Biographies/Jack Waters

Tags: Jewish Member Of Communist Party WWII Veteran Engineer Toledo Front Commissar

Researcher: Felix Bransbourg, Stuyvesant '21

Jack Waters, better known as Samuel Wiederhorn, was a Jewish New Yorker, born on August 11, 1911, in eastern Bronx. He spent 4 years in the military as a mechanic for the 104th Artillery regiment from 1928 to 1931, enlisting after having received a high school diploma (no info found on attended schools). He became a member of the Young Communists' league during this time, as a unit organizer and later mechanic in 1933. Due to this, he had a military background previously to joining the fight in the Spanish Civil War. In 1935, he received a Spanish passport from the Soviet Union, and in 1937 flew from Moscow to Spain along with other members of the Lincoln Battalion.

 Initially low grade, he became Adjutant Commander and later promoted to Commissar of his unit, while also being the unit's gun lieutenant. He was described by Sam Carsman in his memoir as someone who maintained good relations with members of his unit. A moment specifically described is when he led his unit on a drunken half-naked midnight drill in the snow, leaving many of the Spaniards there bewildered. From 1937 on, the John Brown Battery (which he was a part of) stayed on the Toledo Front, experiencing little action, until being sent back in 1939 along with the other international brigades.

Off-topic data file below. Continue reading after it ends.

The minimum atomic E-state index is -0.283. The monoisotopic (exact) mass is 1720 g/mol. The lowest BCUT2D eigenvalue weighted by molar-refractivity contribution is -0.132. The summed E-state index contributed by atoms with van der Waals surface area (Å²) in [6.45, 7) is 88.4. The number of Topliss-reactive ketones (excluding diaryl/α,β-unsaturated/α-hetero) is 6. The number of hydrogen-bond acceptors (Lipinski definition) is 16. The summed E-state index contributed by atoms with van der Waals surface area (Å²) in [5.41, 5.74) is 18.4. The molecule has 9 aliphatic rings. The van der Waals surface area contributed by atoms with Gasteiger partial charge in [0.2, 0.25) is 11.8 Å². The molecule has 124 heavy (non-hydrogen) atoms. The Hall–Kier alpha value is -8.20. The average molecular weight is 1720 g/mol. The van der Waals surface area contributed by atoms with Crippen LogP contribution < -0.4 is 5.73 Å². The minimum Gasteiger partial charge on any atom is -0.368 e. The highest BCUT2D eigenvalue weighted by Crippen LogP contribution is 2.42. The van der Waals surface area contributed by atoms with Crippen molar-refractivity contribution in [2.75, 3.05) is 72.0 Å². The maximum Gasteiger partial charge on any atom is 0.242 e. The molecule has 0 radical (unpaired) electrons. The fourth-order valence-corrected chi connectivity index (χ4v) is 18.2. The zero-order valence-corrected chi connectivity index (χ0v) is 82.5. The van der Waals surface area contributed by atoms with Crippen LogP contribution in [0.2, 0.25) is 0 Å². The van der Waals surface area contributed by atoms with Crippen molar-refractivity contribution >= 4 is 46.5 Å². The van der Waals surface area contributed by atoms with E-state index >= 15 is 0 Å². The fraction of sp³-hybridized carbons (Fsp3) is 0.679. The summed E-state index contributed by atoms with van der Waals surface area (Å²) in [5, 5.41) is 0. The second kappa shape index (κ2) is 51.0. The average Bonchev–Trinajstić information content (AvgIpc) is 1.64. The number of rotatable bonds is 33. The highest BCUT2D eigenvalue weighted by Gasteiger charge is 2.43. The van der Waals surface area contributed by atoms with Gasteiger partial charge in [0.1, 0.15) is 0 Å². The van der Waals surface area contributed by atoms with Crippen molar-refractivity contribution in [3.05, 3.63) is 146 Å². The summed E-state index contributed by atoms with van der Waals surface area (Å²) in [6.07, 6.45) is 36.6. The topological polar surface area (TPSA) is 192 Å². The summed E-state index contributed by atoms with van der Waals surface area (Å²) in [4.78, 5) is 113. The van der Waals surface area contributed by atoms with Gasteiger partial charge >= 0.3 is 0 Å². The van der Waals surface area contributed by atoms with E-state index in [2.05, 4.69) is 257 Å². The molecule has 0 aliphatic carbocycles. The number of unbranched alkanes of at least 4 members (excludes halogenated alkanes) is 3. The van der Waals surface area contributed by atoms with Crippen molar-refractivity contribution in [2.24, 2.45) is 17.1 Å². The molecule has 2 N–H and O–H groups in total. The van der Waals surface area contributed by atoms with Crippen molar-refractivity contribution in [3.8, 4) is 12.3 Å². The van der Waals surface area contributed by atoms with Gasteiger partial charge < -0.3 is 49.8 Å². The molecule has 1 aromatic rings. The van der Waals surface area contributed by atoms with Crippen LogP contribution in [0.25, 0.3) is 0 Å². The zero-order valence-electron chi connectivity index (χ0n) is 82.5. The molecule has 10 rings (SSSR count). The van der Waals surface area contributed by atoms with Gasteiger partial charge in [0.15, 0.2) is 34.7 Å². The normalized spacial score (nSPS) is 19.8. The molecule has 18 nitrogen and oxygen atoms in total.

Once the war in Spain was over, Wiederhorn's story was not finished yet. Now a hardened veteran, Wiederhorn joined the U.S. army as a 1st Lieutenant, although not much of his story is known during the war. Judging from the 1940 census, it seems that Wiederhorn may have been an Insurance Agent for the rest of his life, and kept close ties with other members of his family, such as Max Wiederhorn, another known communist. 

Interestingly enough, both he and Max were put on a list of suspected communists in 1956, and as to whether or not they had continued to be communists up to this point, is entirely up for debate. In 1998, aged 86 years old, Samuel Wiederhorn died in the Upper West Side, and was buried in, surprisingly, a graveyard in Calverton, Suffolk County, far from his previously-known family or home. 


Sources - Concerning the John Brown Battery. - Sam Carsman memoir which gives insight into Wiederhorn’s personality. - A very useful source that goes over Wiederhorn’s life - 1940 census